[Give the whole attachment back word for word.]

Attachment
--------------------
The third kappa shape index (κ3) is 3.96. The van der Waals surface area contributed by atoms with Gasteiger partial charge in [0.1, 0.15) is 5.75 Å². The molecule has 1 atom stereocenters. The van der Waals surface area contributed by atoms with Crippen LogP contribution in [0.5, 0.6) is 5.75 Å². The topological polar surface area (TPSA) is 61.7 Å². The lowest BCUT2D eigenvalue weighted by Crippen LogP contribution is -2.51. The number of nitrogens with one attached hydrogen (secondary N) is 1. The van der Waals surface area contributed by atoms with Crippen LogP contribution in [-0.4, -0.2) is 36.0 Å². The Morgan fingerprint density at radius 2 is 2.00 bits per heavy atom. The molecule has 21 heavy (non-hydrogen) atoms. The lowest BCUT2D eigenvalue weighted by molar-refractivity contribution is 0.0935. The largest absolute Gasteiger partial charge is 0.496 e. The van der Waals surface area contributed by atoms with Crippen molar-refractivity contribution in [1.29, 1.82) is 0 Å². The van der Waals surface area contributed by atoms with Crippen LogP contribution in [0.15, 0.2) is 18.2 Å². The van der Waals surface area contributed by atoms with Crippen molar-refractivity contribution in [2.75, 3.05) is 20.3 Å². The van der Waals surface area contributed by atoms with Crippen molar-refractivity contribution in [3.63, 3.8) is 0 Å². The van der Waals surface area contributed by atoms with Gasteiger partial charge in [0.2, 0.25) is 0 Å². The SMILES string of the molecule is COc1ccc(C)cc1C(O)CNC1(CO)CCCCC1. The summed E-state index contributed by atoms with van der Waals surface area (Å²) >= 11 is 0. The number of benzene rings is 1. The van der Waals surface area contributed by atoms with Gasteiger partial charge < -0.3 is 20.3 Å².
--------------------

The third kappa shape index (κ3) is 3.96. The van der Waals surface area contributed by atoms with Gasteiger partial charge in [0.1, 0.15) is 5.75 Å². The molecule has 1 atom stereocenters. The van der Waals surface area contributed by atoms with Crippen LogP contribution in [0.5, 0.6) is 5.75 Å². The topological polar surface area (TPSA) is 61.7 Å². The lowest BCUT2D eigenvalue weighted by Crippen LogP contribution is -2.51. The number of nitrogens with one attached hydrogen (secondary N) is 1. The van der Waals surface area contributed by atoms with Crippen LogP contribution in [-0.4, -0.2) is 36.0 Å². The Morgan fingerprint density at radius 2 is 2.00 bits per heavy atom. The molecule has 21 heavy (non-hydrogen) atoms. The lowest BCUT2D eigenvalue weighted by molar-refractivity contribution is 0.0935. The largest absolute Gasteiger partial charge is 0.496 e. The van der Waals surface area contributed by atoms with Crippen molar-refractivity contribution in [1.29, 1.82) is 0 Å². The van der Waals surface area contributed by atoms with Crippen LogP contribution in [0.15, 0.2) is 18.2 Å². The van der Waals surface area contributed by atoms with Crippen molar-refractivity contribution in [2.75, 3.05) is 20.3 Å². The van der Waals surface area contributed by atoms with Crippen molar-refractivity contribution in [3.63, 3.8) is 0 Å². The van der Waals surface area contributed by atoms with Gasteiger partial charge in [0.2, 0.25) is 0 Å². The SMILES string of the molecule is COc1ccc(C)cc1C(O)CNC1(CO)CCCCC1. The summed E-state index contributed by atoms with van der Waals surface area (Å²) >= 11 is 0. The number of benzene rings is 1. The van der Waals surface area contributed by atoms with Gasteiger partial charge < -0.3 is 20.3 Å².